Fairtrade says 'I DO'

Written by Laurie McGrath on 15 January 2015

Fairtrade Human Gold Ring

Yesterday Harriet and I were at St Paul’s Cathedral for the launch of the Fairtrade Foundations I Do campaign promoting Fairtrade gold wedding rings. The event included a spectacular human ring of gold with actors dressed in gold lycra forming a human ring on the steps of the Cathedral!

Passersby were tweeting pictures and gathering to watch as they were intrigued about what was going on-  it was a great chance to let them know of the existence of Fairtrade gold. Despite 64% of UK consumers knowing about Fairtrade products such as tea, coffee and chocolate only 16% are aware that they can also choose Fairtrade gold for the jewellery. We really feel it is just a case of awareness and if we can spread the word more people will choose to use Fairtrade metal.

Harriet Kelsall & Michael Doe

Luckily the Fairtrade Foundation has received lots of support from Bishop Michael Doe, who was at St Paul’s during the event being interviewed about his support of Fairtrade gold and was particularly eloquent at explaining how deep an impact it has on the lives of miners who work in terrible conditions in a dollar a day economy just to survive. The human ring of gold itself symbolised each person in the gold supply chain from the miner to the end consumer and it really highlighted how many people’s lives you can effect by choosing a Fairtrade gold ring.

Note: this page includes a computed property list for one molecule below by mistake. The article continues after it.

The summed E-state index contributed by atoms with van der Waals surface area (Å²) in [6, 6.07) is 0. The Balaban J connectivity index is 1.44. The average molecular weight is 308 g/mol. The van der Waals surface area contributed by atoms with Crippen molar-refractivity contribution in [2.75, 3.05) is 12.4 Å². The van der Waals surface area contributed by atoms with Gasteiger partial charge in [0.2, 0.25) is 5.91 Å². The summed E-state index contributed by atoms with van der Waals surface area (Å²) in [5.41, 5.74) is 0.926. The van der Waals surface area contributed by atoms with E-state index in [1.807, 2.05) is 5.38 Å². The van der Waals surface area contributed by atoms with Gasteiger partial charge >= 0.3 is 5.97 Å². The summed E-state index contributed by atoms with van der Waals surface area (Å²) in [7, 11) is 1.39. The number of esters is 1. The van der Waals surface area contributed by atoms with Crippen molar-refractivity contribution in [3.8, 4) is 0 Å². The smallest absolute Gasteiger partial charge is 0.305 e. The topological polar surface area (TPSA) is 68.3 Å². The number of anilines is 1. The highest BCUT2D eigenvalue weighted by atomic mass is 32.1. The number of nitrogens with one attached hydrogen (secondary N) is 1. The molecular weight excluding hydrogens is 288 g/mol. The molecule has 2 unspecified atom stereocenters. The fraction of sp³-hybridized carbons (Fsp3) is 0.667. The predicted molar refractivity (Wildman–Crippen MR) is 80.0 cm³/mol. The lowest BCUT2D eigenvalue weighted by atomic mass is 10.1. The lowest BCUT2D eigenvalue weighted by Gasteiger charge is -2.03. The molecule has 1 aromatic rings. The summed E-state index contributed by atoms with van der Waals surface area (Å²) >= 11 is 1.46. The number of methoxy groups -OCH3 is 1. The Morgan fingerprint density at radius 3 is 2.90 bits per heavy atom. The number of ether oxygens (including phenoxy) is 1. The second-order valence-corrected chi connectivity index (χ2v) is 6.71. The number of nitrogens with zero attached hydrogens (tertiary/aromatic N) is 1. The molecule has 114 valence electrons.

After the event at St Paul’s Harriet was whisked off by BBC World for an interview about her support for ethics in the jewellery industry and Fairtrade gold. She was able to show the BBC some of our Fairtrade engagement and wedding rings as well as one of her own maple moth gold pendants which she designed to symbolise growth and new life- a message which is reflected by the impact Fairtrade has on the lives of people worldwide who are benefitting from fairer and safer working conditions.

Fairtrade I DO Jewellery Display

The day then finished with an exhibition of the jewellery in Central London and a talk by Amy Ross from the Fairtrade foundation about the lives of miners and the real difference a couple can make to improve dangerous mining conditions by choosing Fairtrade gold for their wedding rings.